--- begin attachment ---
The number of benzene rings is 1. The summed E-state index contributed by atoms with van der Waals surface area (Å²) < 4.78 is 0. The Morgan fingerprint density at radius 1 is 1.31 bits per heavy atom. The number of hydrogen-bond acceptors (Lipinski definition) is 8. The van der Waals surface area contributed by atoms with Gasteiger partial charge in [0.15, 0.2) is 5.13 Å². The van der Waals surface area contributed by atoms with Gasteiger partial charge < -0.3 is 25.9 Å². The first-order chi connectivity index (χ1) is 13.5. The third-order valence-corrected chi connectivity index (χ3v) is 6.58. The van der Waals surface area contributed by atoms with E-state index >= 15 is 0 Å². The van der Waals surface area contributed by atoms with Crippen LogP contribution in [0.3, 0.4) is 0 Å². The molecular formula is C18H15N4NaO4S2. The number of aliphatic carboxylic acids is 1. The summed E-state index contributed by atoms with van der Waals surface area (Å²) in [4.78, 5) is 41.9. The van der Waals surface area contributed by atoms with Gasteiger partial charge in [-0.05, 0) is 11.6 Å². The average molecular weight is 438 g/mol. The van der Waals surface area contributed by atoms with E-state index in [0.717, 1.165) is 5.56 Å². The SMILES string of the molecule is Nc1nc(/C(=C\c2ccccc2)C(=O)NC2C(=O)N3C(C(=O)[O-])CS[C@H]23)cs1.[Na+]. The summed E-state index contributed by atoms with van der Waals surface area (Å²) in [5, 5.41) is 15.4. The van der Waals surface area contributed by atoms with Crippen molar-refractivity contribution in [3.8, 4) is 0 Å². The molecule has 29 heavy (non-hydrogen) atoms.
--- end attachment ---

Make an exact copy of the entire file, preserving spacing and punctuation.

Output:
The number of benzene rings is 1. The summed E-state index contributed by atoms with van der Waals surface area (Å²) < 4.78 is 0. The Morgan fingerprint density at radius 1 is 1.31 bits per heavy atom. The number of hydrogen-bond acceptors (Lipinski definition) is 8. The van der Waals surface area contributed by atoms with Gasteiger partial charge in [0.15, 0.2) is 5.13 Å². The van der Waals surface area contributed by atoms with Gasteiger partial charge < -0.3 is 25.9 Å². The first-order chi connectivity index (χ1) is 13.5. The third-order valence-corrected chi connectivity index (χ3v) is 6.58. The van der Waals surface area contributed by atoms with E-state index >= 15 is 0 Å². The van der Waals surface area contributed by atoms with Crippen LogP contribution in [0.3, 0.4) is 0 Å². The molecular formula is C18H15N4NaO4S2. The number of aliphatic carboxylic acids is 1. The summed E-state index contributed by atoms with van der Waals surface area (Å²) in [4.78, 5) is 41.9. The van der Waals surface area contributed by atoms with Gasteiger partial charge in [-0.05, 0) is 11.6 Å². The average molecular weight is 438 g/mol. The van der Waals surface area contributed by atoms with E-state index in [0.717, 1.165) is 5.56 Å². The SMILES string of the molecule is Nc1nc(/C(=C\c2ccccc2)C(=O)NC2C(=O)N3C(C(=O)[O-])CS[C@H]23)cs1.[Na+]. The summed E-state index contributed by atoms with van der Waals surface area (Å²) in [5, 5.41) is 15.4. The van der Waals surface area contributed by atoms with Crippen molar-refractivity contribution in [3.8, 4) is 0 Å². The molecule has 29 heavy (non-hydrogen) atoms.